HARRISBURG—Pennsylvania’s changing demographics are placing demands on the state’s seniors as they search for housing that better serves their changing needs. To better understand those needs, the Aging and Older Adult Services Committee, chaired by Rep. Thomas Murt (R-Montgomery/Philadelphia), held an informational hearing on how the state can improve senior housing options.
“While there are seniors with adequate funds to live in 55-plus communities, there are many without the funds for adequate housing to meet their needs,” Murt said. “To find senior housing, many must move far away from their families. We must find more innovative ways to help our seniors when the time comes to move to more helpful living arrangements.”
A survey conducted by the Clearfield County Area Agency on Aging found one of those challenges as many grandparents and great-grandparents are caring for adult children addicted to opioids.
The survey also found many seniors caring for adults with special needs.
“We have for decades considered successful aging to mean staying in the same home that one raised a family in,” said Kathleen Gillespie, chief executive officer for the Clearfield County Area Agency on Aging Inc. “ln addition to being erroneous, this does in fact create barriers that can and do become dangerous for seniors who are in need of help due to disease processes.”
Among the solutions discussed are shared housing situations where seniors with similar health challenges can live together with support staff.
In 2015, the Monroe County Area Agency on Aging participated in the tri-county Shared Housing and Resource Exchange (SHARE) pilot program for low-income seniors. The program matches seniors with homeowners who make their properties available as rentals.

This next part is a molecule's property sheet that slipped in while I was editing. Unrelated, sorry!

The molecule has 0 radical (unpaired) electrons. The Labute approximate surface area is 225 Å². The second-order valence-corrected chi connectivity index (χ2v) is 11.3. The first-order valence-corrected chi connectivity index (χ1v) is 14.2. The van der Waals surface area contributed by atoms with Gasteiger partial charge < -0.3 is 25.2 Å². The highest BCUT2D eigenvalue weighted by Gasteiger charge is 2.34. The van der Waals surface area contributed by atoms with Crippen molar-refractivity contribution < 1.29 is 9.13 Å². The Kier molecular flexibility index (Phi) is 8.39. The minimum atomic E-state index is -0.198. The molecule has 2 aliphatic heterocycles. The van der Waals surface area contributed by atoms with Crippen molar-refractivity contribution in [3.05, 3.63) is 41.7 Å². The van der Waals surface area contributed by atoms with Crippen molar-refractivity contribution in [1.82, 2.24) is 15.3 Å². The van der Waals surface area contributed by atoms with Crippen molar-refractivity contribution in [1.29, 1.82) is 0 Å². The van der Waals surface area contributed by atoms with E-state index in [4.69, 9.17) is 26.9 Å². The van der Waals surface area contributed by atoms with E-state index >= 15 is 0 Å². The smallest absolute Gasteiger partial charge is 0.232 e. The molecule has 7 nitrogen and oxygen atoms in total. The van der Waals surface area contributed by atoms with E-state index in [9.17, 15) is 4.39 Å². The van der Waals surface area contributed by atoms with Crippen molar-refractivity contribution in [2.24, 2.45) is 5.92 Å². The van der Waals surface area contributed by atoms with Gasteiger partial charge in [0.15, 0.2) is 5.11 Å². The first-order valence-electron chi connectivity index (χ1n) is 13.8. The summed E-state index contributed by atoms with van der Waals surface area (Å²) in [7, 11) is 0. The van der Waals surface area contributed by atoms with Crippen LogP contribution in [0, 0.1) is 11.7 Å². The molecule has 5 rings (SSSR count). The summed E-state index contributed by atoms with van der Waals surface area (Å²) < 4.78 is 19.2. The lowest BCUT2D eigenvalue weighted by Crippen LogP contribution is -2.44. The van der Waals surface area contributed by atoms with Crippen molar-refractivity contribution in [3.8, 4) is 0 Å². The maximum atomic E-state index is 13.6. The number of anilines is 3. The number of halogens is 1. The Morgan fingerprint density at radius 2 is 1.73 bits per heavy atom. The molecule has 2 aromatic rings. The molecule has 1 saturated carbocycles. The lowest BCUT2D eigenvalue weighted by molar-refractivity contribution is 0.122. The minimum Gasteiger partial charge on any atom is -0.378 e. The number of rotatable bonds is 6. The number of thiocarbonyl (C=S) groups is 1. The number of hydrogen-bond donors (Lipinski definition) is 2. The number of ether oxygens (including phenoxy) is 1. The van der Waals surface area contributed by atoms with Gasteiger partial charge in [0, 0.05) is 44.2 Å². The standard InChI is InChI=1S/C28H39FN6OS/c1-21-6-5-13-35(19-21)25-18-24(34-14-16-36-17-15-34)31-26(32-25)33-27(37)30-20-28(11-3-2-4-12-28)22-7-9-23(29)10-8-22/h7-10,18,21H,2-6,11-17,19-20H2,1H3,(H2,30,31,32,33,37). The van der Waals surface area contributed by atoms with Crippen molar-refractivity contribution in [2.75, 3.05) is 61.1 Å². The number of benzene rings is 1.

“The SHARE Counselors spend a significant amount of time in person getting to know everyone and going over the application process,” said Brian LaVacca, administrator for the Monroe County Area Agency on Aging, “This gives them the time to understand the person’s needs.”
Yet, challenges remain. LaVacca testified that host houses are often far off the public transportation routes, and it can be difficult to find people who can meet the financial
requirement of the facility. “In some extreme cases, they have no income, and we cannot proceed with matching,” he said.
According to Jennifer Hale, director of the Bureau of Policy and Regulatory Management, Office of Long-Term Living, for the Department of Human Services, the goal is to find community-based housing options.
To accomplish this, in 2018 the departments of Human Services and Aging began a three-year implementation of Community HealthChoices (CHC), a managed care program for individuals who receive both Medicaid and Medicare, older adults, and individuals with physical disabilities.
“CHC is primarily focused on serving more people in communities, to give program participants the opportunity to work, spend more time with families and experience an overall better quality of life,” Hale said. “Another goal of CHC is to improve services for hundreds of thousands of Pennsylvanians by enhancing access to and coordination of medical care. We are creating a person-driven, long-term support system where people have choice, control, and access to a full array of quality services that provide independence, health, and better quality of life.”
But a challenge remains. “AARP ranks Pennsylvania 36th in the nation for subsidized housing opportunities,” Hale said.
“I will take the information we received and find ways through legislation to connect seniors in need with housing that addresses their needs,” Murt said.
Representative Thomas P. Murt, Ed.D.
Pennsylvania House of Representatives
Media Contact: David Foster